Maximum range: 2,400 km (1,400 mi).
Historical Essay © Andreas Parsch
In October 1942, Fairchild received a contract to build two XBQ-3 prototype unmanned assault drones based on the AT-21 Gunner twin-engined trainer design. These drones, also called "aerial torpedoes" at that time, were to be fitted with a large payload of high-explosive, and directed to the target by radio commands from a control aircraft. The first flight of an XBQ-3 occurred in July 1944, but the XBQ-3 program was cancelled at some time later that year.
The XBQ-3 was powered by two Ranger V-770 piston engines, had a retractable tricycle landing gear, and was filled with 1800 kg (4000 lb) of high-explosive. The latter was twice as much as the purpose-designed, but smaller, Fleetwings BQ-1-BQ-2 drones. For test flights, it was flown with on-board pilots. Like the other BQ-series drones, the XBQ-3 was equipped with a TV camera, whose image would be used by the remote control operator to "fly" the drone.Specifications
Note: Data given by several sources show slight variations. Figures given below may therefore be inaccurate!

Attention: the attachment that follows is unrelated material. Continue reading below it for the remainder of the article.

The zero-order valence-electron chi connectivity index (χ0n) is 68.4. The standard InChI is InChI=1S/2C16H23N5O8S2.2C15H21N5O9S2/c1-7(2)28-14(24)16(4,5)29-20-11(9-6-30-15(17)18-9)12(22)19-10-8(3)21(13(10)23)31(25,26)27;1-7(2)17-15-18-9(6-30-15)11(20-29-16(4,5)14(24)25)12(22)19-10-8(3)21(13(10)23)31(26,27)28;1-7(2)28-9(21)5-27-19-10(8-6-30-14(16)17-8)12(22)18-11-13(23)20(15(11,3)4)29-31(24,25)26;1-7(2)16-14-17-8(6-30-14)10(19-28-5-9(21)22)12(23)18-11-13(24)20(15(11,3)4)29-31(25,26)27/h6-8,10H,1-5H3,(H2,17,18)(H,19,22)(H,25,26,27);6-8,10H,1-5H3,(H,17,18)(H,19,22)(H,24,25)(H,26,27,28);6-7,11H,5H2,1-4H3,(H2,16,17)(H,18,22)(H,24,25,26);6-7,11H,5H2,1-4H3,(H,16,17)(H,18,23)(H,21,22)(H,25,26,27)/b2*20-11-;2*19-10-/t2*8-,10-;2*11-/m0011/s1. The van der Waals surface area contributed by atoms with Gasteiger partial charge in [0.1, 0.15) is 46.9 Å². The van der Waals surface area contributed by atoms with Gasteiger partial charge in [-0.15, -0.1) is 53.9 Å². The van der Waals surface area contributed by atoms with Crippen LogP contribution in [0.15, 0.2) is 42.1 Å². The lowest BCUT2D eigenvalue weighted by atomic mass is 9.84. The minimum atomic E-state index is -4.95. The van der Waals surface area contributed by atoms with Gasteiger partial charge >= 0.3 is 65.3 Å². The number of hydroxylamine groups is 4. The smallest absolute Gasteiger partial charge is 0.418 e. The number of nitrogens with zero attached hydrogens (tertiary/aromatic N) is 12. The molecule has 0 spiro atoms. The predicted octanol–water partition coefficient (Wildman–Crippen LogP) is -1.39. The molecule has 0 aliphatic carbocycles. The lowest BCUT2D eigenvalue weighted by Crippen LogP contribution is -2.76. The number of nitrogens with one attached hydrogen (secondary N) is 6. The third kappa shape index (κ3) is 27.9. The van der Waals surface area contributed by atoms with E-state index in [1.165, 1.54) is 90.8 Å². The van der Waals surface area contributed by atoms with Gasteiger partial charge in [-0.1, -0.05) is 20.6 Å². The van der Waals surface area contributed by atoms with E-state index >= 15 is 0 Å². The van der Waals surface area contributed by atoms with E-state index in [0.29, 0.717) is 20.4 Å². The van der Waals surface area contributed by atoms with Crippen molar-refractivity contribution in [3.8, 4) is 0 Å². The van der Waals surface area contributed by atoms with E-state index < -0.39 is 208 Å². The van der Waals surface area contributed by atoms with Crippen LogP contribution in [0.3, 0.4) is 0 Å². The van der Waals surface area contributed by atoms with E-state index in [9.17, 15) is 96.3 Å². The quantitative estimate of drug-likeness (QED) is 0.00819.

Data for XBQ-3:
|Length||16.05 m (52 ft 8 in)|
|Wingspan||11.28 m (37 ft)|
|Height||3.99 m (13 ft 1 in)|
|Weight||6930 kg (15300 lb)|
|Speed||355 km-h (220 mph)|
|Ceiling||5200 m (17000 ft)|
|Range||2400 km (1500 miles)|
|Propulsion||2x Ranger V-770-15 piston engine; 385 kW (520 hp) each|
|Warhead||1800 kg (4000 lb) high-explosive|
 Kenneth P.Werrell: "The Evolution of the Cruise Missile", Air University Press, 1985
 Kent A. Mitchell: "Fairchild Aircraft 1926-1987", Thompson, 1997
 John M. Andrade: "U.S. Military Aircraft Designations and Serials, 1909 to 1979", Midland Counties, 1979
 US Army Air Forces: "Army Aircraft Model Designations", 1946
Status: Cancelled 1944.